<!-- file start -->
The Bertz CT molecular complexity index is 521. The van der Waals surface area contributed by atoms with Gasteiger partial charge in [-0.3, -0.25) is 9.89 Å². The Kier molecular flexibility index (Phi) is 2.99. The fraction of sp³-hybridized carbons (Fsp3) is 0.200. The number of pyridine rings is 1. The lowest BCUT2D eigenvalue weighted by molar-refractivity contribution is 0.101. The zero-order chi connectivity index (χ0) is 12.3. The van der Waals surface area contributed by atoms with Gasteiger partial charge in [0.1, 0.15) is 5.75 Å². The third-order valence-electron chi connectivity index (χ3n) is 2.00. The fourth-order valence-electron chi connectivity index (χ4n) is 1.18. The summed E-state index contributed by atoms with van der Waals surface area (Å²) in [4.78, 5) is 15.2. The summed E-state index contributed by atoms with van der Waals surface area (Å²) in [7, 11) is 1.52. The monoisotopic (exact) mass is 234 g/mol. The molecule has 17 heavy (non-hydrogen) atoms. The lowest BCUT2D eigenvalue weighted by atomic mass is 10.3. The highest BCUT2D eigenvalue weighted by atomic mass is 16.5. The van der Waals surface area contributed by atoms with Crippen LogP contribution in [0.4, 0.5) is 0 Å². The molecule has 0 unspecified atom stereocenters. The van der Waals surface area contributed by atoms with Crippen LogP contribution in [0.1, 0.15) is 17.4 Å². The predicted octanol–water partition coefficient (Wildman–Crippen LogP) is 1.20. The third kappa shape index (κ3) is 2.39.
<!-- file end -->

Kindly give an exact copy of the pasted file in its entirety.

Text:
The Bertz CT molecular complexity index is 521. The van der Waals surface area contributed by atoms with Gasteiger partial charge in [-0.3, -0.25) is 9.89 Å². The Kier molecular flexibility index (Phi) is 2.99. The fraction of sp³-hybridized carbons (Fsp3) is 0.200. The number of pyridine rings is 1. The lowest BCUT2D eigenvalue weighted by molar-refractivity contribution is 0.101. The zero-order chi connectivity index (χ0) is 12.3. The van der Waals surface area contributed by atoms with Gasteiger partial charge in [0.1, 0.15) is 5.75 Å². The third-order valence-electron chi connectivity index (χ3n) is 2.00. The fourth-order valence-electron chi connectivity index (χ4n) is 1.18. The summed E-state index contributed by atoms with van der Waals surface area (Å²) in [4.78, 5) is 15.2. The summed E-state index contributed by atoms with van der Waals surface area (Å²) in [7, 11) is 1.52. The monoisotopic (exact) mass is 234 g/mol. The molecule has 17 heavy (non-hydrogen) atoms. The lowest BCUT2D eigenvalue weighted by atomic mass is 10.3. The highest BCUT2D eigenvalue weighted by atomic mass is 16.5. The van der Waals surface area contributed by atoms with Crippen LogP contribution in [0.4, 0.5) is 0 Å². The molecule has 0 unspecified atom stereocenters. The van der Waals surface area contributed by atoms with Crippen LogP contribution in [0.1, 0.15) is 17.4 Å². The predicted octanol–water partition coefficient (Wildman–Crippen LogP) is 1.20. The third kappa shape index (κ3) is 2.39.